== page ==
Christine Liu is the Assistant Insights Manager for Carat APAC.
Both gender and behavioural targeting can work, but it’s stereotyping that is the root of the problem.
5 minute read
Behavioural targeting seems to have earned a golden rep of being the cutting-edge solution that runs closest to the human truth because it’s touted to be more inclusive by eliminating pigeonholing and bias, unlike the evil alternative of demographic (usually gender) targeting which is faulted for being backdated, lacking thought, and too rigidly segmented to entirely understand an audience’s motivations.
1. Gender and behavioural targeting aren’t opposites, they don’t necessarily have to run in silos, and choosing the right targeting approach really depends on the nature of your business.
- There can be accuracy in targeting primarily by gender, if you know and can prove that people belonging to a certain gender truly do emanate similar characteristics collectively
- Behavioural targeting involves categorizing people into buckets too, and with categorizing there’s always the danger of over-generalising and failing to see the true picture
2. With either (or any other) targeting solution, blind assumptions and typecasting is the real problem at hand. There is no fixed approach to targeting and no shortcuts in research if you want to really understand how your consumers want to be spoken to.
WHEN CAN TARGETING BY GENDER WORK?
If you know a product is largely used by a particular gender, and have research that confirms it (e.g. sales figures), it only makes sense to address your audience of that gender primarily, because it is the reality of your business. People belonging to a particular gender can have a propensity to share & champion certain beliefs, and to avoid addressing these gendered perspectives could mean missing out on connecting with your audience on an intimate, emotional level.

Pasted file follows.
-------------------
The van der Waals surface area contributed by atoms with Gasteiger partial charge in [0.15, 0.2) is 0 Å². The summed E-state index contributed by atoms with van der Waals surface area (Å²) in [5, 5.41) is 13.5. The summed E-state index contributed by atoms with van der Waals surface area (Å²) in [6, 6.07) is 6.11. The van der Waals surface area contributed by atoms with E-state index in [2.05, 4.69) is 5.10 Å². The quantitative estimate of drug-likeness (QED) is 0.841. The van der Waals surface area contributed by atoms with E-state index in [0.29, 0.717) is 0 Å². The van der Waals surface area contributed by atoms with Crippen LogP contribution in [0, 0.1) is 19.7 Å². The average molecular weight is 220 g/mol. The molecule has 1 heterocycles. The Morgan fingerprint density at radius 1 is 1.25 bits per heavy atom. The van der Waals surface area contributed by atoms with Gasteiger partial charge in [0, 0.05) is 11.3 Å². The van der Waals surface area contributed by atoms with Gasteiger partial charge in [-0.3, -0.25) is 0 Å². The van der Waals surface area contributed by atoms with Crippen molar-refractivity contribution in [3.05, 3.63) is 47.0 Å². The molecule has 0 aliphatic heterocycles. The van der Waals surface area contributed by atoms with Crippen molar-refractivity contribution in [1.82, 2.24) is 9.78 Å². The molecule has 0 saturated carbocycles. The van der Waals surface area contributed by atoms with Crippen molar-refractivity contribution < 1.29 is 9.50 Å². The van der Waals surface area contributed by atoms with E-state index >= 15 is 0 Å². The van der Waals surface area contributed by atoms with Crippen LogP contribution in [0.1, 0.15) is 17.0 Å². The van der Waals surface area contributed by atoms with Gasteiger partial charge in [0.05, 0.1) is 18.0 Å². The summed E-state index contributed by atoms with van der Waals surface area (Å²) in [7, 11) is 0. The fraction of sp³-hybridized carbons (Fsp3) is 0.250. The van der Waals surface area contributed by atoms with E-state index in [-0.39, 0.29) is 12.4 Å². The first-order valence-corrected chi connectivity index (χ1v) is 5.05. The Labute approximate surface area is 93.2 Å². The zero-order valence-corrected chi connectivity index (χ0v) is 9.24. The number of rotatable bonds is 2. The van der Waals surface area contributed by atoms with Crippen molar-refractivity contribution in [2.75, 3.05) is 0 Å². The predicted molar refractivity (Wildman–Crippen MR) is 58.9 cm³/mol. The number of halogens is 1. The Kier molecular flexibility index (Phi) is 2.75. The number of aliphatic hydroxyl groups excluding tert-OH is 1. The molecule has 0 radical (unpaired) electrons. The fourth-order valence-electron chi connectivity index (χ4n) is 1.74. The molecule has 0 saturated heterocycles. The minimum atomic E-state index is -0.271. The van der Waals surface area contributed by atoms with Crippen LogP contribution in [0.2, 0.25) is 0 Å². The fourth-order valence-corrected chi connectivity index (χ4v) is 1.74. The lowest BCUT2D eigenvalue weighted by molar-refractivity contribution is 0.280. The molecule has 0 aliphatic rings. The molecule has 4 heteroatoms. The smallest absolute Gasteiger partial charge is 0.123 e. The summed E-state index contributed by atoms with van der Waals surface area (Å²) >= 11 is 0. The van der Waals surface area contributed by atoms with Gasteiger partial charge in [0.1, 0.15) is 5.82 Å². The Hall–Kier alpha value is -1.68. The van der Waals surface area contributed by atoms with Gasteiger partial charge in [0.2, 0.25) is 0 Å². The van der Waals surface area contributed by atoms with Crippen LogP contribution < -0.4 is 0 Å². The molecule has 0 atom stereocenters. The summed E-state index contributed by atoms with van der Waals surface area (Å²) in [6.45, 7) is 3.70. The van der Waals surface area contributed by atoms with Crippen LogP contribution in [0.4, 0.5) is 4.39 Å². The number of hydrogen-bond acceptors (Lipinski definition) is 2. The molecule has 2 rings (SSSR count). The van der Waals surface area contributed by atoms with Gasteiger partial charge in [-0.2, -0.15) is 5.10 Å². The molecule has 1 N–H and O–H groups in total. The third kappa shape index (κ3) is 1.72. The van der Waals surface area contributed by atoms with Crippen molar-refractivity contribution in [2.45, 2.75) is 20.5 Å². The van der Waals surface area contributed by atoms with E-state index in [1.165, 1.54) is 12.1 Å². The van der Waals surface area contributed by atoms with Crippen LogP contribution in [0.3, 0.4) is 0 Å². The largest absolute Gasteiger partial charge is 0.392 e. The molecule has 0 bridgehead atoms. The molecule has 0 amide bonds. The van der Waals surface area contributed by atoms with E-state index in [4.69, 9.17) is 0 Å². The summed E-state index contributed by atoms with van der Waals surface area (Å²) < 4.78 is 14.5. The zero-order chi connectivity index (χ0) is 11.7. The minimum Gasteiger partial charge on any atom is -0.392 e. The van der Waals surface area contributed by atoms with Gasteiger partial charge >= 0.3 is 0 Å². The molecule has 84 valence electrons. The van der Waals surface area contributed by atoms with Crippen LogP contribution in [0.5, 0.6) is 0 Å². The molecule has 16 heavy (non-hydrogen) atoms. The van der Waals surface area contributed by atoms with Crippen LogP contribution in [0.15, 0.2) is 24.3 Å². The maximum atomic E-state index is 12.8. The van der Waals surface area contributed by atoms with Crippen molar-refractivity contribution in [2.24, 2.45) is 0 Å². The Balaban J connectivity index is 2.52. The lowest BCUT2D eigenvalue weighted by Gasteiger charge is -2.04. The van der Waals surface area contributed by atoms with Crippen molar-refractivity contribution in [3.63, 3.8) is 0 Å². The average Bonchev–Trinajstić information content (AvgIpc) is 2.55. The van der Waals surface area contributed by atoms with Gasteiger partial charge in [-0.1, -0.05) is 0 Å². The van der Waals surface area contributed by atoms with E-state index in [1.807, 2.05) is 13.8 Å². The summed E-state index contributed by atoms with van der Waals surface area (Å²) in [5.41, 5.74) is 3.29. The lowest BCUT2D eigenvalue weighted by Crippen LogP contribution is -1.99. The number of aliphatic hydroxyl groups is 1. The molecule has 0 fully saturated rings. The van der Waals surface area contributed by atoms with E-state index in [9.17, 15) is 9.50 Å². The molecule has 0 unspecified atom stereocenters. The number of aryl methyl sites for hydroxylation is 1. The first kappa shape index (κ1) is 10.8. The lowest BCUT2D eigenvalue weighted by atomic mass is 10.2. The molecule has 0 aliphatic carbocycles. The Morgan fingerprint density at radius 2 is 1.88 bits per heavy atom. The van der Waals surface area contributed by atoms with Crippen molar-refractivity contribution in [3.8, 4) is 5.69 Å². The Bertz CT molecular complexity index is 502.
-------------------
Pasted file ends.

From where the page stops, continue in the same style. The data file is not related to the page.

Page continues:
The famous Always’ “Like A Girl” campaign exemplifies this. For years, the maker of menstrual pads, avoided any blatant feminine cues for their very female audience, choosing to focus on communicating their brand’s value of ‘confidence’ only in a functional, product-focused manner (“With Always, you can play Twister confidently”). However, over time, their utilitarian approach soon became insufficient to fulfill the emotional engagement that younger females grew to appreciate from brands. Additionally, the functional differentiation between their products and those of competing brands diminished, deeming their product communications ineffective.
After thorough exploration to uncover what confidence personally meant to young girls, which involved social experiments, discussions with their potential audience, and surveys, they established that girls go through a confidence crisis during puberty. Compared to boys, girls’ self-esteem drops twice as much during puberty according to their study, because the expectation to conform to feminine stereotypes, like physical beauty and submissiveness, begins during this phase of their lives. They are taught that leadership, power and strength are not for them, but more suited to their male counterparts. And that boys should be raised not to be a girl, as if being female is less superior.